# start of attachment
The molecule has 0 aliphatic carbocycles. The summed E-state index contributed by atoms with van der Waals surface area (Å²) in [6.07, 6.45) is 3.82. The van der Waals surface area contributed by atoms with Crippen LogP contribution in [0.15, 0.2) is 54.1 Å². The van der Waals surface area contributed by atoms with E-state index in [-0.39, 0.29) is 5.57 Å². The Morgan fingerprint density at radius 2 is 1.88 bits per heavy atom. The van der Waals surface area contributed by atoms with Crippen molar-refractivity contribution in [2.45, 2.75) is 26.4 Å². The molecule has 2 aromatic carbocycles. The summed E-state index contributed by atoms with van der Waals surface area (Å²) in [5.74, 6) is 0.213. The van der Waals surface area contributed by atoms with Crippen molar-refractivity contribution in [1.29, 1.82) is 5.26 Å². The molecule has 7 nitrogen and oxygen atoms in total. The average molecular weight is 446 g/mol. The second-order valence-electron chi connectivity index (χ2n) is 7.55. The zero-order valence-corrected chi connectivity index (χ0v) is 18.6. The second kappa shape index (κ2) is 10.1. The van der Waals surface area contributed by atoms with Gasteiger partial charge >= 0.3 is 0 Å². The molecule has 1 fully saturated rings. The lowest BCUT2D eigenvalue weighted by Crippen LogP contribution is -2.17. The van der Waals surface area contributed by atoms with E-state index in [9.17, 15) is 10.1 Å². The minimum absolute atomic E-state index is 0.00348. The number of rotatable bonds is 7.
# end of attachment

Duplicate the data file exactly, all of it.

The molecule has 0 aliphatic carbocycles. The summed E-state index contributed by atoms with van der Waals surface area (Å²) in [6.07, 6.45) is 3.82. The van der Waals surface area contributed by atoms with Crippen LogP contribution in [0.15, 0.2) is 54.1 Å². The van der Waals surface area contributed by atoms with E-state index in [-0.39, 0.29) is 5.57 Å². The Morgan fingerprint density at radius 2 is 1.88 bits per heavy atom. The van der Waals surface area contributed by atoms with Crippen molar-refractivity contribution in [2.45, 2.75) is 26.4 Å². The molecule has 2 aromatic carbocycles. The summed E-state index contributed by atoms with van der Waals surface area (Å²) in [5.74, 6) is 0.213. The van der Waals surface area contributed by atoms with Crippen molar-refractivity contribution in [1.29, 1.82) is 5.26 Å². The molecule has 7 nitrogen and oxygen atoms in total. The average molecular weight is 446 g/mol. The second-order valence-electron chi connectivity index (χ2n) is 7.55. The zero-order valence-corrected chi connectivity index (χ0v) is 18.6. The second kappa shape index (κ2) is 10.1. The van der Waals surface area contributed by atoms with Gasteiger partial charge >= 0.3 is 0 Å². The molecule has 1 fully saturated rings. The lowest BCUT2D eigenvalue weighted by Crippen LogP contribution is -2.17. The van der Waals surface area contributed by atoms with E-state index in [9.17, 15) is 10.1 Å². The minimum absolute atomic E-state index is 0.00348. The number of rotatable bonds is 7.